A Loblaws storefront
Four bottles of Hope Blooms salad dressing against a brick wall

Even selling their products in one of Canada’s largest grocery stores, the team wanted to ensure they maintained their community-focused mission.

The number 1 with a sprouting seed next to it

The Challenges

Like growing any business, this came with exciting opportunities: revenue, growth, and the ability to help even more young people. But it also came with new challenges, explains Jollymore.

“We really didn’t know anything about scaling up and how we were going to be able to produce enough to meet the order for Maple Leaf Gardens. We just knew this was an opportunity we couldn’t say no to. We also really didn’t have much experience in marketing and were unsure of how to engage a new audience who knows nothing about us. It was also really important to the kids to partner with a youth group in Toronto, give them a portion of proceeds and transfer the knowledge and experiences of Hope Blooms to others.”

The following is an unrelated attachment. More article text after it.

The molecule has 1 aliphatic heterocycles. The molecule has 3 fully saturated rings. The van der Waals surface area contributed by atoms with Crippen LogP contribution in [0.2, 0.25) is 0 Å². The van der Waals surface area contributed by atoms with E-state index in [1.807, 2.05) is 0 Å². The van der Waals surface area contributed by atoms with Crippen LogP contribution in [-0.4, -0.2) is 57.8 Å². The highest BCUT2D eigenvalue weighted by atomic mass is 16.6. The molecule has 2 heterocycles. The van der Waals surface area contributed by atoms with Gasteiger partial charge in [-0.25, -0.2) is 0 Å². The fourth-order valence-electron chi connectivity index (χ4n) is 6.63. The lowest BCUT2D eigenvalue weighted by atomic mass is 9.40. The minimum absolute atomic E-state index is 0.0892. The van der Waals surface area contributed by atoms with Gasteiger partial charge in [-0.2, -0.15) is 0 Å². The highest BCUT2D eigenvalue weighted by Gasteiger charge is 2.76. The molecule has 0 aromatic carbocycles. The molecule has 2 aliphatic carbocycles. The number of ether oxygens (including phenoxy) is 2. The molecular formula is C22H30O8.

There are other youth organizations and community gardens across Canada doing similar work, but Hope Blooms is unique because it creates a value-added product and sells through retailers. An important distinction, Jollymore says, is that no one else seems to be doing a revenue-driving, self-sustaining model like Hope Blooms. “From the beginning, we knew we needed to be self-sustaining and operate like a business, not a charity.”

Map of Canada showing connected markers for Hope Blooms in Nova Scotia and Loblaws in Toronto.
The team needed to answer the following questions

Hope Blooms icon

  1. How do we tell our story? How do we tell people who we are, and what we’re trying to achieve?